Although the number of diabetes treatments has substantially increased in the past two decades, today's therapies are considered far from ideal. Yet, what constitutes an ideal therapy is not readily clear, as diabetes drug therapies are regularly judged both by their effects on glycemia and by a wide variety of nonglycemic metrics. This review describes the characteristics of an ideal diabetes therapy from the perspective of patients, physicians, payors, and financial analysts and examines how well currently available therapies and several late-stage candidates meet these guideposts.
The number of approved diabetes drug therapies (referred to hereafter simply as “therapies”) has grown significantly in the past two decades. In 1994, lifestyle-directed interventions, metformin, sulfonylureas, and insulin were the only glucose-lowering therapies in widespread use. Today, 11 classes of diabetes drugs are available, and many more are in development.
Despite this increase, diabetes was the leading cause of blindness, kidney failure, and nontraumatic lower-limb amputations in the United States in 2011,1 and treating diabetes complications cost the United States $22.9 billion in 2006.2 These figures can be at least partially attributed to the use of highly imperfect diabetes therapy options that have limited efficacy, inconvenient side effects, and unfavorable delivery methods.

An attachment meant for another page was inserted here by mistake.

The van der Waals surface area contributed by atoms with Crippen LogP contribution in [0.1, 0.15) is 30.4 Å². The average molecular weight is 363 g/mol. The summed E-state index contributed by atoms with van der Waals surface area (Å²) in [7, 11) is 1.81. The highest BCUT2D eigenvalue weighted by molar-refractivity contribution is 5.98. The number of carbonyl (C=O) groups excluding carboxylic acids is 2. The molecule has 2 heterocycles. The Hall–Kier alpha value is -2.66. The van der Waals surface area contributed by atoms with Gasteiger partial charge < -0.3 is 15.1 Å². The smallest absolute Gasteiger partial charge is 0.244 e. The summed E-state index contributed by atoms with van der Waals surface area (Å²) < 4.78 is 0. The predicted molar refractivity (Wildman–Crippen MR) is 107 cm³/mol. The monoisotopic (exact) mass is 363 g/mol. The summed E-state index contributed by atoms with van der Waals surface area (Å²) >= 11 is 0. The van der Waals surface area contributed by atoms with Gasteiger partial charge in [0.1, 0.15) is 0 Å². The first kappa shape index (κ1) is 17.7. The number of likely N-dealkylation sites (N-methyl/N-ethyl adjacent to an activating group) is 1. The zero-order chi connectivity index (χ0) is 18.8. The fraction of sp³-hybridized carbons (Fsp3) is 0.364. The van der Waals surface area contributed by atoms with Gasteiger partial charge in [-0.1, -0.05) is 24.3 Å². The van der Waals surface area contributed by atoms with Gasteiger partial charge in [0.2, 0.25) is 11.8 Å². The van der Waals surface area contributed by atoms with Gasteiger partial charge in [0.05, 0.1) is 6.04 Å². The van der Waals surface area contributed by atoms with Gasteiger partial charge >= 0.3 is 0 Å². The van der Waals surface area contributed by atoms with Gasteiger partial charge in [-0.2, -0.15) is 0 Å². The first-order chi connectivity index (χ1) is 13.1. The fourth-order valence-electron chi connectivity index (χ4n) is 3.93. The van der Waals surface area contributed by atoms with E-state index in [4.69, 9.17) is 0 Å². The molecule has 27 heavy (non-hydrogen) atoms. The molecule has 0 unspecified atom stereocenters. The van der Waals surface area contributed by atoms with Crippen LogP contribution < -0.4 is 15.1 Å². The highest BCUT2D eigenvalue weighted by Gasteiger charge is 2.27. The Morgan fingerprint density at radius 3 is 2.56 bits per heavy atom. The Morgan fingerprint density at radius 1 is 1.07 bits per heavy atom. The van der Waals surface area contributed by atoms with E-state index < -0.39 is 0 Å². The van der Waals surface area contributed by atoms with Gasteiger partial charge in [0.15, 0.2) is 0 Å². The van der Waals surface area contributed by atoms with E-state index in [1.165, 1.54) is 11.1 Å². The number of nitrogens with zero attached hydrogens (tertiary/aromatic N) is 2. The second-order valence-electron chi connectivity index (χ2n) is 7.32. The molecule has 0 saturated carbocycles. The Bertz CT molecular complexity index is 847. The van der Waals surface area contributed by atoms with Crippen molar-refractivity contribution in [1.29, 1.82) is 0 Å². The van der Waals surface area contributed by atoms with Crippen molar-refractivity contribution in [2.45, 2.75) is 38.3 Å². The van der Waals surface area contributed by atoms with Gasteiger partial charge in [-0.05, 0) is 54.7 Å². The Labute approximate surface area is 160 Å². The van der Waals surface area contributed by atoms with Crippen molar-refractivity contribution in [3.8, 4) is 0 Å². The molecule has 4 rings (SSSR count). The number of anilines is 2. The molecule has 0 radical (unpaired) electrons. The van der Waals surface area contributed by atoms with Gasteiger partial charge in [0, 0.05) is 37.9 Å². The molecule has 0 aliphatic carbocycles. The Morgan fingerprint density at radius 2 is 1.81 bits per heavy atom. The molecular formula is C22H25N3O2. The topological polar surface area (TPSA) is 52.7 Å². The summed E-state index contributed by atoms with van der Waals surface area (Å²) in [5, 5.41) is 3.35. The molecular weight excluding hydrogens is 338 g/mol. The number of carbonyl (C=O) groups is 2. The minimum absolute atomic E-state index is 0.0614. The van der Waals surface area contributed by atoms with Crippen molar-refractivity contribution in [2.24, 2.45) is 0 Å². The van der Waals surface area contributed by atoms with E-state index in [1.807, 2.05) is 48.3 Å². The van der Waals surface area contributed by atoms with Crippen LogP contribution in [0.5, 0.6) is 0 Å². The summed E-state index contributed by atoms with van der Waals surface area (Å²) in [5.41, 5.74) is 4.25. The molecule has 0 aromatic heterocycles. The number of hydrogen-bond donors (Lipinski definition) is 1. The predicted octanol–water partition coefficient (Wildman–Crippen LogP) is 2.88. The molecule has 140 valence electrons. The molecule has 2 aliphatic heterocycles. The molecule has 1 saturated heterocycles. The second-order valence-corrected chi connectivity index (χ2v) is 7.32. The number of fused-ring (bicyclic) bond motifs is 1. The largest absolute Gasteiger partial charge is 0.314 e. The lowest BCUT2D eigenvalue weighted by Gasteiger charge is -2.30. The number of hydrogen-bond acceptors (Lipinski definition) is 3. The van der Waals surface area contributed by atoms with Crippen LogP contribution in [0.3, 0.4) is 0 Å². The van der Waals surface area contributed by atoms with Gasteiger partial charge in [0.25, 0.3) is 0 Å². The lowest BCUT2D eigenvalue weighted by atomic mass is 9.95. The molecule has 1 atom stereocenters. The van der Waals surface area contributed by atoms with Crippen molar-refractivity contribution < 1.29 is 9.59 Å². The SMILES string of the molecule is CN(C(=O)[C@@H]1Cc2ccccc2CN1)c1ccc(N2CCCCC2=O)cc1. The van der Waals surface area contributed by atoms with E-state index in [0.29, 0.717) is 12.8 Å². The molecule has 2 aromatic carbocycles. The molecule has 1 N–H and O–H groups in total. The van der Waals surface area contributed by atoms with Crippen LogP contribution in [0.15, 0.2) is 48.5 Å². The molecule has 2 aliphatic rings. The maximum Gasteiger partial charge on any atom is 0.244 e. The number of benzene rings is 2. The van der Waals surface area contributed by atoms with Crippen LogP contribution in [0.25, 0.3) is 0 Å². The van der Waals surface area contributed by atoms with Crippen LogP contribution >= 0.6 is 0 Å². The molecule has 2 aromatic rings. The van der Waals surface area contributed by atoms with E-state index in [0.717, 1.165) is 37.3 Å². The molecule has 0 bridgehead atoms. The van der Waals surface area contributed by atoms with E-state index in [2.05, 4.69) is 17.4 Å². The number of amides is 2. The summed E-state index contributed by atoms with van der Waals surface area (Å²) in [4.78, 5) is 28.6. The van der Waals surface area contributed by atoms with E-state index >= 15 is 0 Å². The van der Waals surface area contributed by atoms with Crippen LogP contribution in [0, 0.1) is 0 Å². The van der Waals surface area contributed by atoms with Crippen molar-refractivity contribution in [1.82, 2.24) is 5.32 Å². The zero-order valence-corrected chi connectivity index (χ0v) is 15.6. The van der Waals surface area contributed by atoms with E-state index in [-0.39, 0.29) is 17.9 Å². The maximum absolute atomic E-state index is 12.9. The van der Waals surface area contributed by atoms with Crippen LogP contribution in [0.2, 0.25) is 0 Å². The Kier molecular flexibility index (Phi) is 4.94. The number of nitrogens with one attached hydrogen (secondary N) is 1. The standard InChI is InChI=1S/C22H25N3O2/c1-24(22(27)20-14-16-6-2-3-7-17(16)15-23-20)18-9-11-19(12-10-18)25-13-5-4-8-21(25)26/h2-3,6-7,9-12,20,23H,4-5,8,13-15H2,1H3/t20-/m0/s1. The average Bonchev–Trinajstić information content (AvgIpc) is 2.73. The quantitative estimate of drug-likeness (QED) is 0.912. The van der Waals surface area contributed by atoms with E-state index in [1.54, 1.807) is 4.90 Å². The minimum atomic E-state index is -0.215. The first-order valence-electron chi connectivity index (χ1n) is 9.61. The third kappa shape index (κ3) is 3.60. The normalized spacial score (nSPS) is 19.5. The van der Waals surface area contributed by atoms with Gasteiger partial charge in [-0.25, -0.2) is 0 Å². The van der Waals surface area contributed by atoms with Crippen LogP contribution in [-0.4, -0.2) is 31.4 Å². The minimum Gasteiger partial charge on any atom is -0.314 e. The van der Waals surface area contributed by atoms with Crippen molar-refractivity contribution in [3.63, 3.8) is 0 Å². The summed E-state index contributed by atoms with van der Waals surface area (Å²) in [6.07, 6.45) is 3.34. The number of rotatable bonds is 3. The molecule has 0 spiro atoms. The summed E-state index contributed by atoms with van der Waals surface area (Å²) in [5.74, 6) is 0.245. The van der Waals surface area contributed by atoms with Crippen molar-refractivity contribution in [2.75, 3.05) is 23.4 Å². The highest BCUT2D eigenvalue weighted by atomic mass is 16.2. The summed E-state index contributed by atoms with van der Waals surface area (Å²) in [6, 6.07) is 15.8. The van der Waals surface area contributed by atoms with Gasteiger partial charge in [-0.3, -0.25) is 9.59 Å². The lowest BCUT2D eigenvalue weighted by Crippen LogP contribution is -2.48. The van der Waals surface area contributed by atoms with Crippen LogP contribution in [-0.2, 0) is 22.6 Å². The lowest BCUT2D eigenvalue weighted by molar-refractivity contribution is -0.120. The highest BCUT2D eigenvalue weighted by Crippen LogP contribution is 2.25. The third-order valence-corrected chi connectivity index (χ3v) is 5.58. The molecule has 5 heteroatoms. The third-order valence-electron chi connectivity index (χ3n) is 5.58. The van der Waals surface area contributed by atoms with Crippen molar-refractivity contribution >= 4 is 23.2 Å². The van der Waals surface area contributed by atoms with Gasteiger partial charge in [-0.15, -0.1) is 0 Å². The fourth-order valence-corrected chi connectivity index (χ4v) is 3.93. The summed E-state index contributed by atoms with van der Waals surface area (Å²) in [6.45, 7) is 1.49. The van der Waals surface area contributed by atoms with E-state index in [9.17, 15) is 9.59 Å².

Yet, how we define an “ideal” diabetes treatment is not clear cut because new diabetes medications are evaluated for qualities ranging from their effects on glucose homeostasis to their effects on cardiovascular mortality. More closely defining the characteristics of an optimal therapy is of interest for evaluating the performance of current drugs and understanding how much extra benefit therapies in development will provide.
In this review, we explore what an ideal diabetes therapy would look like from the perspective of several key stakeholders in diabetes drug development. We then discuss the most commonly used current diabetes therapies and a number of therapies in development and assess how well each of these meets the criteria for an ideal therapy. Diabetes therapies are described by their brand names to differentiate new therapies with generic names similar to those of existing therapies and to draw distinctions between separate therapies that share the same generic names.